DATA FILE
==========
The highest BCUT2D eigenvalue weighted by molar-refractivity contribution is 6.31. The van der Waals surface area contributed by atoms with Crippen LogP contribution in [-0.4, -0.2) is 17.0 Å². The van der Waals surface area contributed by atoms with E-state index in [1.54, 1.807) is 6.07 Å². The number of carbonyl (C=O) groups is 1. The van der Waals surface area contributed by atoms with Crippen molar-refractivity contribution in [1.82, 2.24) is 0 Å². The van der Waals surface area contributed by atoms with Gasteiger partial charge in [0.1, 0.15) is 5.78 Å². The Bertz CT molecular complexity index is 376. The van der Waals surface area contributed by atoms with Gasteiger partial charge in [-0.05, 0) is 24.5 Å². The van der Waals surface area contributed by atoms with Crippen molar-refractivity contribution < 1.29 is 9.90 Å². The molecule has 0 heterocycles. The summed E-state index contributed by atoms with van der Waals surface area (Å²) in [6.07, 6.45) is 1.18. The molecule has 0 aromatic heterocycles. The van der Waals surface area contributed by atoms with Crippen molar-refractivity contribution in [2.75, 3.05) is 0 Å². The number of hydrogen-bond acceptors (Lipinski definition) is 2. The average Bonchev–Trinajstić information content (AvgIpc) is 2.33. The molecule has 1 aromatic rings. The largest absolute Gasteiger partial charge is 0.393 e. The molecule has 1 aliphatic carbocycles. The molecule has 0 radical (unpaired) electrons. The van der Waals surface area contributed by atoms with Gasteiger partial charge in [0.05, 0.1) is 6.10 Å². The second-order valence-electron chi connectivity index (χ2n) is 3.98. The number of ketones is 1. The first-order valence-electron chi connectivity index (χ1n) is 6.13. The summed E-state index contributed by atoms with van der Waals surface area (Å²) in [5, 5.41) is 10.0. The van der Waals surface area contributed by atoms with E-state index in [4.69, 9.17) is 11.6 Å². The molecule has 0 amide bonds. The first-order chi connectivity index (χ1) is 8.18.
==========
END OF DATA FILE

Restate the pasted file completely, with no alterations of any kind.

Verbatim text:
The highest BCUT2D eigenvalue weighted by molar-refractivity contribution is 6.31. The van der Waals surface area contributed by atoms with Crippen LogP contribution in [-0.4, -0.2) is 17.0 Å². The van der Waals surface area contributed by atoms with E-state index in [1.54, 1.807) is 6.07 Å². The number of carbonyl (C=O) groups is 1. The van der Waals surface area contributed by atoms with Crippen molar-refractivity contribution in [1.82, 2.24) is 0 Å². The van der Waals surface area contributed by atoms with Gasteiger partial charge in [0.1, 0.15) is 5.78 Å². The Bertz CT molecular complexity index is 376. The van der Waals surface area contributed by atoms with Gasteiger partial charge in [-0.05, 0) is 24.5 Å². The van der Waals surface area contributed by atoms with Crippen molar-refractivity contribution < 1.29 is 9.90 Å². The molecule has 0 heterocycles. The summed E-state index contributed by atoms with van der Waals surface area (Å²) in [6.07, 6.45) is 1.18. The molecule has 0 aromatic heterocycles. The van der Waals surface area contributed by atoms with Crippen molar-refractivity contribution in [2.75, 3.05) is 0 Å². The number of hydrogen-bond acceptors (Lipinski definition) is 2. The average Bonchev–Trinajstić information content (AvgIpc) is 2.33. The molecule has 1 aromatic rings. The largest absolute Gasteiger partial charge is 0.393 e. The molecule has 1 aliphatic carbocycles. The molecule has 0 radical (unpaired) electrons. The van der Waals surface area contributed by atoms with Gasteiger partial charge in [0.05, 0.1) is 6.10 Å². The second-order valence-electron chi connectivity index (χ2n) is 3.98. The number of ketones is 1. The first-order valence-electron chi connectivity index (χ1n) is 6.13. The summed E-state index contributed by atoms with van der Waals surface area (Å²) in [5, 5.41) is 10.0. The van der Waals surface area contributed by atoms with E-state index in [4.69, 9.17) is 11.6 Å². The molecule has 0 amide bonds. The first-order chi connectivity index (χ1) is 8.18.